Collection

Penguin Donkey

Collection: When modernism goes bad

Category: Furniture

Date: Circa 1963

Designer: Ernest Race

Nationality of Designer: British

Manufacturer: Isokon

Manufacturers Location: London (U.K)

Material: Plywood and Cherry

Dimensions: Length 53 cm x Width 24 cm x Height 39 cm

Purchase Price: £330

Abstract:

Bookcase and Table

Provenance:

Purchased from eBay by Adam Sutherland

Personal history/nominator:

I enjoy the humour of the name, the fact that this is the Mark 2, the original being one of the few pieces designed under Walter Gropius while director of Isokon. I bought this piece to inspire a local craft maker to generate an adapted version that he would paint as an actual animal (in his usual style) creating the Penguin Fox. The Penguin Donkey is a popular art reference, a version is being made by artist Abake as part of Harold Offeh's Urbania project for Agrifashionista.

Isokon/Wells Coates is the iconic British modernist company, building the Isokon building (Lawn Road Flats) regarded as one of the most successful embodiments of the 'Machine for Living' ethos, despite the fact that it sort of cheated, aiming itself at young professionals and being home to all the modernist refugees from Europe, rather than housing 'the people'. Isokon and Jack 'Plywood' Pritchard (the accountant and then director) in addition to Wells Coates also employed Walter Gropius and then Marcel Breuer as design directors, followed by Ernest Race on the companies post war revival - an unlikely eye for the right guy. Someone in the company clearly enjoyed the bad pun - the Isokon building had a communal restaurant called the Isobar. All sadly traits I have a fondness for - including being right at the wrong time.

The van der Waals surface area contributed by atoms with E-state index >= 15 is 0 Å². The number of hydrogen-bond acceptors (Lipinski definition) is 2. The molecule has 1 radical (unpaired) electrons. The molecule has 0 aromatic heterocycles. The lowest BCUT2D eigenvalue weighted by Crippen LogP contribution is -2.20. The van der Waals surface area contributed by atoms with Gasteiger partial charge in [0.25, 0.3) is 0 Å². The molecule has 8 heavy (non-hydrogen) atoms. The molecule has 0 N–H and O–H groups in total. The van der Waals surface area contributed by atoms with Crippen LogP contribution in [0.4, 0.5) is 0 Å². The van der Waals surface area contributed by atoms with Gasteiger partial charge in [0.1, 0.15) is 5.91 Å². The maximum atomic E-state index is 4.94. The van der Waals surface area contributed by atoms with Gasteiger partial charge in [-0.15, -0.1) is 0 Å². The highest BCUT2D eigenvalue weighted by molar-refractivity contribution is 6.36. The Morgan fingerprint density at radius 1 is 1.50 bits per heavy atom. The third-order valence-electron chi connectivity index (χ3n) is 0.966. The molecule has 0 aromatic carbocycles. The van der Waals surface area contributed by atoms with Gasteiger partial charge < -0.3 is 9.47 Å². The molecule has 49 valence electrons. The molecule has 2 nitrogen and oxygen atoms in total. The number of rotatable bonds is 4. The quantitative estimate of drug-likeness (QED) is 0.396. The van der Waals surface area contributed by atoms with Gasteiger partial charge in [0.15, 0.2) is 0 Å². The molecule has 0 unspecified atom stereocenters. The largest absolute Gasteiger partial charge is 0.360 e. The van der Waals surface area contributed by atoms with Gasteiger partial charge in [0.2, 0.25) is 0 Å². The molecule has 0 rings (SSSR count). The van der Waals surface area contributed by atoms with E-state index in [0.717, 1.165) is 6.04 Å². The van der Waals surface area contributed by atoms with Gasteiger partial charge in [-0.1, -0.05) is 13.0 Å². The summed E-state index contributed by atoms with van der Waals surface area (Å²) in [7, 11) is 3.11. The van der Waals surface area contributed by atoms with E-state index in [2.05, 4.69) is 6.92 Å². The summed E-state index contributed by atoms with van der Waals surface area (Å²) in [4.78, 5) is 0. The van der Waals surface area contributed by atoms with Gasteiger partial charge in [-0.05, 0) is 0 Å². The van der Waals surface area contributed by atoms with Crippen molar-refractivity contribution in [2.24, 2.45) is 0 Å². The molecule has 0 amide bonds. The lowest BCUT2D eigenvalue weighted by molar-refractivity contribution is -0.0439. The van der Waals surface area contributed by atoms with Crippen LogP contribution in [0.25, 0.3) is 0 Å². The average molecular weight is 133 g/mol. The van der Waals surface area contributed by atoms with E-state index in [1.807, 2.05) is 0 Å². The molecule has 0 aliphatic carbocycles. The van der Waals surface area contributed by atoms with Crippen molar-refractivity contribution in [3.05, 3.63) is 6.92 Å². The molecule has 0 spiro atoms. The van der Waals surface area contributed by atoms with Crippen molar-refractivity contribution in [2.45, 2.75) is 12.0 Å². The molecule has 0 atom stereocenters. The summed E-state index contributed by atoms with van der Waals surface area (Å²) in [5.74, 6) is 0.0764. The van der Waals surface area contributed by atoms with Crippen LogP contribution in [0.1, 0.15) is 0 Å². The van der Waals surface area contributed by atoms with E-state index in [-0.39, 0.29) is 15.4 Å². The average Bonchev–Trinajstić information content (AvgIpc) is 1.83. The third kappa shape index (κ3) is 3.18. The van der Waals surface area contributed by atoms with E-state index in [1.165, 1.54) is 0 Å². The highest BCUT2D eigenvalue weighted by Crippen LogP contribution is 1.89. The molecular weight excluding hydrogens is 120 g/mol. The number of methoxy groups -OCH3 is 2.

The Isokon piece I really want is the 'Bottleship', another piece from the 1930's - a bar, a table, a bookshelf and another pun, also reworked by Race (not such a great piece of design though).

Adam Sutherland

Adaptions/renovations:

None, except a few scratches.

Why it's in the Collection:

The Mark II Penguin Donkey is an Ernest Race adaptation of the original 1939 Egon Riss/Jack Pritchard Donkey, a much curvier affair made entirely of bent plywood (there were apparently only 100 made). The Race version alters and corrupts the original modernist ambition, making it more classical, removing the quirks and making it easier and cheaper to make. The Mark II was a special offer advertised on the back of Penguin books for 6 shillings. Although it is a quintessential modernist piece, it is also one of the coffin nails, being a popularisation of the modernist aesthetic with its special offer status and flimsy self build construction.

The piece marks the shift from modernism and its ideals of fitness for purpose, truth to materials, economy of means to the 70's precepts centred on manufacturing and a cleaned up world with the maxim of simplicity, standardization, modern configuration.

I love the fact that the 3 point design motto is sustained from the 1850s through to the 1960's. All emphatic statements need 3 points, or rather the same point made 3 times. Adam Sutherland

About the Designer/Maker:

Ernest Race (1913-1964) achieved national acclaim during the 1950s with his unique, forward thinking furniture designs. Race's highly individual style was at its height during the post war period and the Festival of Britain of 1951. He rather eccentrically combined Modernism with Victoriana, and mass production with high - spec design. Unlike his contemporaries, who were looking to post war America for influence, Race developed his own idiosyncratic design identity that set him apart from all others in the industry.